No, you will not, you cannot. The words will die upon your lips ere you utter them.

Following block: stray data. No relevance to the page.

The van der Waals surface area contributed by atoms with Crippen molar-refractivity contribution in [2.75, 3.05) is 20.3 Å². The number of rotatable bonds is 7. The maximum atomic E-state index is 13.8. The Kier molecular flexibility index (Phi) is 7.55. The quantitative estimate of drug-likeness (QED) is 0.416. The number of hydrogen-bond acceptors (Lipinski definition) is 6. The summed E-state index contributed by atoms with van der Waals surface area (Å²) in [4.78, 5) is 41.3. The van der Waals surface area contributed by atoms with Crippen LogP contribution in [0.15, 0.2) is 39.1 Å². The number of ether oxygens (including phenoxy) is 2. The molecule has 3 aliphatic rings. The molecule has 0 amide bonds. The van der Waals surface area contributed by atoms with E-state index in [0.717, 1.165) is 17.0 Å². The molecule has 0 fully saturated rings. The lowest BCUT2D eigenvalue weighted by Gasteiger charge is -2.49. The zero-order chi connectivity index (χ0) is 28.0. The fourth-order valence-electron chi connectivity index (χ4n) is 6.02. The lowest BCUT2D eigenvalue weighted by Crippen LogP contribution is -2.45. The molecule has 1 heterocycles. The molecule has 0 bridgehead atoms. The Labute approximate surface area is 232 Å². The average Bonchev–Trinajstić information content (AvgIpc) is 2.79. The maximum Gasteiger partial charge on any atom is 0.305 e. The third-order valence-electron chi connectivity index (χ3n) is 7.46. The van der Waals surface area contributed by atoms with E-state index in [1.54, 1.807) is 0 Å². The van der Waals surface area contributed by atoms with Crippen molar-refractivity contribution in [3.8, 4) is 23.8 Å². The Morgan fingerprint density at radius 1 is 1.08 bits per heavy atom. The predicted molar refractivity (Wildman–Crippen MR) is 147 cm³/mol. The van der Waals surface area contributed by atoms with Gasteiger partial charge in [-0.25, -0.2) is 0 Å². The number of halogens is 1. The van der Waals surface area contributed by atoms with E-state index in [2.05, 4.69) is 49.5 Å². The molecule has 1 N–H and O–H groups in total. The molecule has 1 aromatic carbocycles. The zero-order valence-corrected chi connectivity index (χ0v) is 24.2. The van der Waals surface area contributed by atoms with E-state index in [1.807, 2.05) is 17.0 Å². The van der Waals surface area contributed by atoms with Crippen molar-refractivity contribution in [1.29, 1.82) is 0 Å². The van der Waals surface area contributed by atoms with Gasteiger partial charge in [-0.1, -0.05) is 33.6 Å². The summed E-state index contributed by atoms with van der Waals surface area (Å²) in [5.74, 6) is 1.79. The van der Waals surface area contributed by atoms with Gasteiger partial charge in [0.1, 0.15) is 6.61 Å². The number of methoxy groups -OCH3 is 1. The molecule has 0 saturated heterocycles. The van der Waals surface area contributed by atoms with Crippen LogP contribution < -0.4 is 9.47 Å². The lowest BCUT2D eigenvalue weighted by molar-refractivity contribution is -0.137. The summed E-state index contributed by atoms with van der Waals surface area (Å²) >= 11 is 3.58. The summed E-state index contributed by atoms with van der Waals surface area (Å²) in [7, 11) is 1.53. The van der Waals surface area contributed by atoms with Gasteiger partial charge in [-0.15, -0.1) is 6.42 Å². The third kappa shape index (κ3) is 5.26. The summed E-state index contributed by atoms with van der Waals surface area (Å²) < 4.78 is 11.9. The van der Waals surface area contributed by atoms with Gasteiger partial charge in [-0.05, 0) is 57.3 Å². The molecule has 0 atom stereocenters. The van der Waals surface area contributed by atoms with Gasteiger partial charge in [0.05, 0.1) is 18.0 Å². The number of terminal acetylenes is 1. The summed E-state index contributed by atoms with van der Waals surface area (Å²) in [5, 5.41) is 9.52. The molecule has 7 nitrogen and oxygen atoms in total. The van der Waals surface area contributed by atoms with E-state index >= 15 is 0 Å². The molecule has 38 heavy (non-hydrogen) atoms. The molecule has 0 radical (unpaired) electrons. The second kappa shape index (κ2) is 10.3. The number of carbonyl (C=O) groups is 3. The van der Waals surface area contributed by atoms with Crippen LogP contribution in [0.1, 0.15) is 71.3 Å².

Do you know what it is they see up there above you, they whose eyes look through the mist of gray and the shroud of darkness? They see your God of justice a pitiless slave-driver, his Church more brutal than the lash, his State more merciless than the bloodhound; they see themselves a thousand million serfs more hopelessly enthralled, more helplessly chained down than e’en the lashed and tortured body of the chattel slave. For them there is no refuge, no escape; in every land the Master rules; no fugitive slave law need now be passed—there is no place to flee—the whole horizon is iron-bound. White and black alike are yoked together, and the master yields no distinction, shows no mercy. The bare pittance of existence is the meed for him who toils, and for him who cannot—starvation! with a preacher to help him die! That is the justice that they see there, in the shadow lines above your golden haze. And they see, too, a conflict preparing between those two antagonistic forces such as never before the world has witnessed. They see your God concentrating his strength to fight so bitter a battle with Liberty as shall crush the spirit of individuality forever from the race. They see him ranging his forces, those forces blood-imbrued through all the anguished past, the blacklist, the club, the sword, the rifle, the prison, aye, the scaffold; they see them all, and know that ere your God will yield his vested rights, the noblest of the race will have been stricken, the most unselfish will have been tortured in his dungeons, the white robes of innocence will have been reddened in her own martyr’s blood, and Death will have shadowed many and many a home, unless you shall hearken to the voice of Liberty and save yourselves while there is yet time. They see the wide stage spreading out, they see the passions moving over it; they see there, in the center, beneath the rolling brilliance of the Empire State, the tragic inauguration of the act! They see a grim and blackened thing, a silent thing, the demoniac effigy of Torquemada’s spirit, the frozen laugh of the Dark Ages at our boasted civilization; they see twelve stolid fools before this Nineteenth Century gallows; they see the hiding place of that thing masquerading under the sacred name of Justice, which shrinks even from the gaze of the lauding press and the imbecile jurymen, and does unknown its deed of murder; they see four shrouded forms, they hear four muffled voices, a broken sentence, and—an awful hush! And then, O crowning irony of all, they see advancing to speak to them over the bodies of the murdered (and mouthed back from a hundred pulpits comes the echo), Jehovah masked as Jesus. Ah, the divine cowardice of it! Mild is the light in the Nazarene eyes, tender the tone of the Nazarene voice!